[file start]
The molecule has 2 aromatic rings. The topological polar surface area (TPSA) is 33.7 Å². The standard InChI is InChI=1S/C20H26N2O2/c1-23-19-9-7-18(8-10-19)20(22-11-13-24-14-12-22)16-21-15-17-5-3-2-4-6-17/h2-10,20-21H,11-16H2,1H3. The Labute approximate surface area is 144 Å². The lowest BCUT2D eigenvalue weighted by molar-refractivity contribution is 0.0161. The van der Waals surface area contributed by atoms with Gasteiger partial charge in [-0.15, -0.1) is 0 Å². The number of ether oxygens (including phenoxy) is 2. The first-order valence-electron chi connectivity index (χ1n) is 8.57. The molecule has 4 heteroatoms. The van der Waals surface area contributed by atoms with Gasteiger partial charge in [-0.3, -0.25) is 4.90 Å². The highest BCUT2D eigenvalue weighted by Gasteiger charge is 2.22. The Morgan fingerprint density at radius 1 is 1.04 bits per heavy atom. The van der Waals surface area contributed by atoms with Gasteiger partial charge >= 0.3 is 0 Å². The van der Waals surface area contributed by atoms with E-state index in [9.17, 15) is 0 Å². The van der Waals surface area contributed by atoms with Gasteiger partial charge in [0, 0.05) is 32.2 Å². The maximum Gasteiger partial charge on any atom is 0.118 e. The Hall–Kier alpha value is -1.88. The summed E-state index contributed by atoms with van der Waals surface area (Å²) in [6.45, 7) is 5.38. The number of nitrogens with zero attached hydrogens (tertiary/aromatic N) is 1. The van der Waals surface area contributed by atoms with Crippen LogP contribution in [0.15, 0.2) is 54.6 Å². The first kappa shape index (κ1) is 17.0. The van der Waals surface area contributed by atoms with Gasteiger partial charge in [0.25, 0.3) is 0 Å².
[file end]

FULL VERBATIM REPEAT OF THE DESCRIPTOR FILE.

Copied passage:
The molecule has 2 aromatic rings. The topological polar surface area (TPSA) is 33.7 Å². The standard InChI is InChI=1S/C20H26N2O2/c1-23-19-9-7-18(8-10-19)20(22-11-13-24-14-12-22)16-21-15-17-5-3-2-4-6-17/h2-10,20-21H,11-16H2,1H3. The Labute approximate surface area is 144 Å². The lowest BCUT2D eigenvalue weighted by molar-refractivity contribution is 0.0161. The van der Waals surface area contributed by atoms with Gasteiger partial charge in [-0.15, -0.1) is 0 Å². The number of ether oxygens (including phenoxy) is 2. The first-order valence-electron chi connectivity index (χ1n) is 8.57. The molecule has 4 heteroatoms. The van der Waals surface area contributed by atoms with Gasteiger partial charge in [-0.3, -0.25) is 4.90 Å². The highest BCUT2D eigenvalue weighted by Gasteiger charge is 2.22. The Morgan fingerprint density at radius 1 is 1.04 bits per heavy atom. The van der Waals surface area contributed by atoms with Gasteiger partial charge >= 0.3 is 0 Å². The van der Waals surface area contributed by atoms with E-state index in [9.17, 15) is 0 Å². The van der Waals surface area contributed by atoms with Gasteiger partial charge in [0, 0.05) is 32.2 Å². The maximum Gasteiger partial charge on any atom is 0.118 e. The Hall–Kier alpha value is -1.88. The summed E-state index contributed by atoms with van der Waals surface area (Å²) in [6.45, 7) is 5.38. The number of nitrogens with zero attached hydrogens (tertiary/aromatic N) is 1. The van der Waals surface area contributed by atoms with Crippen LogP contribution in [0.15, 0.2) is 54.6 Å². The first kappa shape index (κ1) is 17.0. The van der Waals surface area contributed by atoms with Gasteiger partial charge in [0.25, 0.3) is 0 Å².